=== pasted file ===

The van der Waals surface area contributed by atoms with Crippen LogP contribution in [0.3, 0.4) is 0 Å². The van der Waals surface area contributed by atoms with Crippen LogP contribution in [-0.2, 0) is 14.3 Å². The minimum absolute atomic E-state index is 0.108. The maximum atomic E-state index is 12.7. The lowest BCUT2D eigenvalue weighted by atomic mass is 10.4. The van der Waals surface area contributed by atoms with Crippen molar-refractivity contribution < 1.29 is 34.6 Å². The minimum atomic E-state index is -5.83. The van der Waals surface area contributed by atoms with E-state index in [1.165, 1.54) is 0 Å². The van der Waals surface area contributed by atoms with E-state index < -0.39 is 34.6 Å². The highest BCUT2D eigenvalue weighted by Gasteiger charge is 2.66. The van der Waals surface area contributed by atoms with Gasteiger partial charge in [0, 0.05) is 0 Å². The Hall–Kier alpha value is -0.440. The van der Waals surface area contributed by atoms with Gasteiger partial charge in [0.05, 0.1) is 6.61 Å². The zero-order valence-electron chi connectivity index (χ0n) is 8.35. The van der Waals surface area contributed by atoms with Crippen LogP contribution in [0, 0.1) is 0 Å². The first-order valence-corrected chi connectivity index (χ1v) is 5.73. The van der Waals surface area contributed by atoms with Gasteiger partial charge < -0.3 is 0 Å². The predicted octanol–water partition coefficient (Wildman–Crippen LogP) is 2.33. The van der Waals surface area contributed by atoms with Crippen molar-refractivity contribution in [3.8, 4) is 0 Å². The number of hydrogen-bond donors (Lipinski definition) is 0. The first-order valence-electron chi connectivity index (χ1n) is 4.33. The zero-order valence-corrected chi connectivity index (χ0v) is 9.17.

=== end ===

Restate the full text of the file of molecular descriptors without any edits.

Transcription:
The van der Waals surface area contributed by atoms with Crippen LogP contribution in [0.3, 0.4) is 0 Å². The van der Waals surface area contributed by atoms with Crippen LogP contribution in [-0.2, 0) is 14.3 Å². The minimum absolute atomic E-state index is 0.108. The maximum atomic E-state index is 12.7. The lowest BCUT2D eigenvalue weighted by atomic mass is 10.4. The van der Waals surface area contributed by atoms with Crippen molar-refractivity contribution < 1.29 is 34.6 Å². The minimum atomic E-state index is -5.83. The van der Waals surface area contributed by atoms with E-state index in [1.165, 1.54) is 0 Å². The van der Waals surface area contributed by atoms with E-state index < -0.39 is 34.6 Å². The highest BCUT2D eigenvalue weighted by Gasteiger charge is 2.66. The van der Waals surface area contributed by atoms with Gasteiger partial charge in [0, 0.05) is 0 Å². The Hall–Kier alpha value is -0.440. The van der Waals surface area contributed by atoms with Gasteiger partial charge in [0.05, 0.1) is 6.61 Å². The zero-order valence-electron chi connectivity index (χ0n) is 8.35. The van der Waals surface area contributed by atoms with Crippen LogP contribution in [0, 0.1) is 0 Å². The first-order valence-corrected chi connectivity index (χ1v) is 5.73. The van der Waals surface area contributed by atoms with Gasteiger partial charge < -0.3 is 0 Å². The predicted octanol–water partition coefficient (Wildman–Crippen LogP) is 2.33. The van der Waals surface area contributed by atoms with Crippen molar-refractivity contribution in [3.8, 4) is 0 Å². The number of hydrogen-bond donors (Lipinski definition) is 0. The first-order valence-electron chi connectivity index (χ1n) is 4.33. The zero-order valence-corrected chi connectivity index (χ0v) is 9.17.